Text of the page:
After 18 years leading the National Air Transportation Association (NATA), president James Coyne announced last March that 2012 would be his last year.
Coyne spoke to airport business recently; following are edited excerpts:
airport business: Describe some of the biggest changes that have occurred in the industry during your tenure?
James Coyne: One of my great interests has always been to make the industry as friendly to our customers and pilots as we possibly can, and to encourage more people to become pilots and to charter airplanes — to encourage more people to own and operate airplanes.
Anything that is done that creates a barrier between a customer and our industry is a bad thing. And clearly 9/11 has created many barriers.
People used to be able to go to an airport and talk to a pilot and feel that they were experiencing the same thrill of aviation that the Wright Brothers or Lindbergh or Neil Armstrong first felt — and now to see airports surrounded by security fences and sophisticated surveillence systems … and the assumption that there is some great act of violence about to take place — that has really been something I have been very worried about.
I hope that in this second decade after 9/11, we can bring back some reason … but many people in the airport industry have signed on to a very rigorous security environment that may meet some theoretical concerns about what a terrorist might do — but on the other hand, I think it’s really becoming counterproductive and is discouraging passengers, customers, and pilots.
I consider that to be the most difficult thing for our future. We have got to make it easier for people to get involved in our industry.
ab: How about in relation to flight restrictions, and air traffic control?
Coyne: TFRs are a big problem … we have all of these restrictions on airspace, and we have always been frustrated that the airlines can fly in and out of these TFRs without any difficulty, and yet charter operators and others who meet all the requirements of the 12/5 rule have a hard time getting into these restricted areas. It’s just one more thing that makes it hard for us to meet the needs of our customers.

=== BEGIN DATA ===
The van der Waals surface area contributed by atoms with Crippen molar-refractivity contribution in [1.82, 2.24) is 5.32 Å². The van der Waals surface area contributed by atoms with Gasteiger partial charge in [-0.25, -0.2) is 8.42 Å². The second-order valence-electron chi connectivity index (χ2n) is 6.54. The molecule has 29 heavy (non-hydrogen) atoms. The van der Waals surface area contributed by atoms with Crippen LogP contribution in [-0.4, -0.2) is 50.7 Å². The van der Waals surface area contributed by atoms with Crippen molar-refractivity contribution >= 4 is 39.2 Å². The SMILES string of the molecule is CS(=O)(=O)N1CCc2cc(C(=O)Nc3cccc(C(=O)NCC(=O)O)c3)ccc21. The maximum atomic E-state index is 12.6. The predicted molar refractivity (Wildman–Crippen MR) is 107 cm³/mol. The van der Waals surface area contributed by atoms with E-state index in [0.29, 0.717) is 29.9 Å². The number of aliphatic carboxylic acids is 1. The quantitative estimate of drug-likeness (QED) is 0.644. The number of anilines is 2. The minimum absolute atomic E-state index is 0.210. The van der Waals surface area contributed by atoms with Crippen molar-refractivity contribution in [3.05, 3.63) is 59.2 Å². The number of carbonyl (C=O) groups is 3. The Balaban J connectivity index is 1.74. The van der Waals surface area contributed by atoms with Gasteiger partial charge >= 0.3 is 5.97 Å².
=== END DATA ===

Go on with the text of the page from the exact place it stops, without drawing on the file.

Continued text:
Another thing that is very frustrating to me is the continued almost inept failure of the NextGen ATC modernization. I sat on the ground in Lincoln, NE, on a beautiful VFR day a few weeks ago for a ground hold on a flight to Washingto, D.C. It was VFR weather all the way, and we have these arbitrary airspace restrictions that hearken back to 50-year-old technology.
It’s very frustrating for someone who makes the investment in an airplane to save time, and then they find out that the inefficiency of our Federal government’s air traffic control system defeats the purpose sometimes.
The most amazing thing that has happened in the last 18 years is the digital transformation that’s affected so much of our industry. All of these new technologies [online training programs; webinars; digital connectivity] have really been wonderful for our members and the aviation community.
My number one feeling at this point after 18 years is a real deep appreciation to the folks who have given me this opportunity — the people and staff that I have worked with, our members, journalists, and many people in government that I have gotten to know better because of this experience.
ab: What are your plans for life after leading NATA?
Coyne: I’m hoping to be very active as a consultant in transportation, aviation, and airport issues. I’ve done a lot of consulting; I started out after graduate school more than 40 years ago as a transportation consultant, and I’ve been involved in it ever since.
ab: What are the prospects for recovery in business aviation activity?
Coyne: Statistically, our industry has closely followed corporate profits — when profits improve, generally speaking, our industry does better. I think most observers are saying right now that there’s a lot of ‘wait-and-see’ going on in corporate America.